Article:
Texas Upstream Employment Rises
Texas upstream employment increased by 2,400 jobs from October to November, the Texas Independent Producers and Royalty Owners Association (TIPRO) highlighted, citing the latest Current Employment Statistics (CES) report from the U.S. Bureau of Labor Statistics (BLS).
The latest employment figures marked the seventh consecutive month of job growth for the industry since April, as well as an increase of 24,800 positions compared to November 2020, TIPRO outlined in a statement sent to Rigzone on Monday. Total Texas upstream employment for November came in at 185,800, TIPRO reported.
According to the organization’s workforce analysis, there were 65,914 total job postings for the Texas oil and natural gas industry in November, of which 9,613 were unique. This was said to represent an increase of 100 posted unique positions compared to October. Among the 14 specific industry sectors TIPRO uses to define the Texas oil and natural gas industry, Support Activities for Oil and Gas Operations ranked the highest in November with 2,183 unique job postings, followed by Crude Petroleum Extraction (1,612) and Petroleum Refineries (1,246), TIPRO revealed.
The leading three cities by total unique oil and natural gas job postings were Houston (2,985), Odessa (709) and Midland (651) and the top three companies ranked by unique job postings in November were Halliburton Company (709), National Oilwell Varco, Inc. (620) and Delek US Holdings (481), according to TIPRO. Top posted occupations for November included heavy tractor-trailer truck drivers (680), maintenance and repair workers (572) and industrial engineers (323), the organization noted.
“The Texas oil and natural gas employment trends outlined in our latest analysis illustrate the industry's continued recovery and positive economic impact to the state,” Ed Longanecker, the president of TIPRO, said in an organization statement.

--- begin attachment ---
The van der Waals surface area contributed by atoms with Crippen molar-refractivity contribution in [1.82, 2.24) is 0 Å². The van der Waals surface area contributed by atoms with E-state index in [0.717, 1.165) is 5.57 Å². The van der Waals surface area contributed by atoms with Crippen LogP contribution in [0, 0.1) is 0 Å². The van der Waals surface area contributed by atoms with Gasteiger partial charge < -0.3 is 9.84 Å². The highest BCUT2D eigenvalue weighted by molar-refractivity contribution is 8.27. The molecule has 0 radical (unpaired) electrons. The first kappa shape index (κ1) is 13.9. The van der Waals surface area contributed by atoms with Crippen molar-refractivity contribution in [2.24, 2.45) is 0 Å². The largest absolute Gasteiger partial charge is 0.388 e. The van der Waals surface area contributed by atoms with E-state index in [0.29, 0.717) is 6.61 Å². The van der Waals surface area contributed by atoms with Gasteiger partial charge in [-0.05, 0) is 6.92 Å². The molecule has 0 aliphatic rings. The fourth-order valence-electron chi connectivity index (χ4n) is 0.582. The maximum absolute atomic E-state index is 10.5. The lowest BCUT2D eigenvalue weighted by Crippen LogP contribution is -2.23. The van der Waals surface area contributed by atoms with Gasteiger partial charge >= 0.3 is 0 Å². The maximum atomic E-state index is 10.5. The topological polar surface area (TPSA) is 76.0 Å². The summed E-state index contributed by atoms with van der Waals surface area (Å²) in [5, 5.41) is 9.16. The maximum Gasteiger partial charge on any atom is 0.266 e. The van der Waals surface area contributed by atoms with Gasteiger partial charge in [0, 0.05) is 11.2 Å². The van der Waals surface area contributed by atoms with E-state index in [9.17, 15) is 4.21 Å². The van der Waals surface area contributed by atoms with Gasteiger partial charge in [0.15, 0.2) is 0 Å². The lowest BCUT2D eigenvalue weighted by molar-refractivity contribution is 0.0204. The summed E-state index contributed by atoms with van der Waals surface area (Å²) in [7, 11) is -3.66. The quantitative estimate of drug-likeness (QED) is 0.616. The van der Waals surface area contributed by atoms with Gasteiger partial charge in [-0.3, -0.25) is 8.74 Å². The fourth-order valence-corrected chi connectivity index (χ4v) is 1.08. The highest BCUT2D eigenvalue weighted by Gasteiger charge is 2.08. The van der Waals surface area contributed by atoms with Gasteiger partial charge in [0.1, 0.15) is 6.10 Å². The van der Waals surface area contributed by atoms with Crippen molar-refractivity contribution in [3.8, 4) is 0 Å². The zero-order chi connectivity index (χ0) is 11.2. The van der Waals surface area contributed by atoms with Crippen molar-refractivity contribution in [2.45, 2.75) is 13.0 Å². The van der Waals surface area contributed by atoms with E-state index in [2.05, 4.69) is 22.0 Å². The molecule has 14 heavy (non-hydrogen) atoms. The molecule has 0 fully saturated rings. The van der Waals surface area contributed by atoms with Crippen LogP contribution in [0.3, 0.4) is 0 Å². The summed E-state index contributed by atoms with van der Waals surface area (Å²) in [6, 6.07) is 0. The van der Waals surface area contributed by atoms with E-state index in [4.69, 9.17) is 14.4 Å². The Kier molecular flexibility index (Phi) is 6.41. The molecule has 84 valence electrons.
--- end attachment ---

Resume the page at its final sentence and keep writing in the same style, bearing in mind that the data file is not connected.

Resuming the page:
“Despite concerns over the latest Omicron variant and any related restrictions to economic activity, underinvestment in the oil and gas sector, along with growing demand for our product projected for next year, will likely lead to tighter supplies and higher prices,” he added in the statement.
“A more restrictive regulatory environment for the U.S. oil and natural gas industry would further exacerbate both and add to inflationary pressures,” Longanecker continued.
In a separate statement sent to Rigzone on Monday, the Texas Oil and Gas Association (TXOGA) noted that, since a low point in September 2020, growth months have outnumbered decline months 12-to-2, with the industry adding 28,300 Texas upstream jobs. TXOGA also noted that, for the past six months in a row, employment gains have exceeded 2,000 jobs every month with the average monthly gain being 2,633.
“The Texas economy continues to rebound and the upstream sector’s addition of 2,000-plus jobs every month for the past six months is a prime example of how critical this industry is to the state’s recovery,” Todd Staples, the president of TXOGA, said in an organization statement.
“These jobs pay among the highest wages in Texas and the activity of this industry supports communities across the state, whether you live in the oil patch or not. These positive job numbers are good news for all Texans and Americans,” Staples added in the statement.
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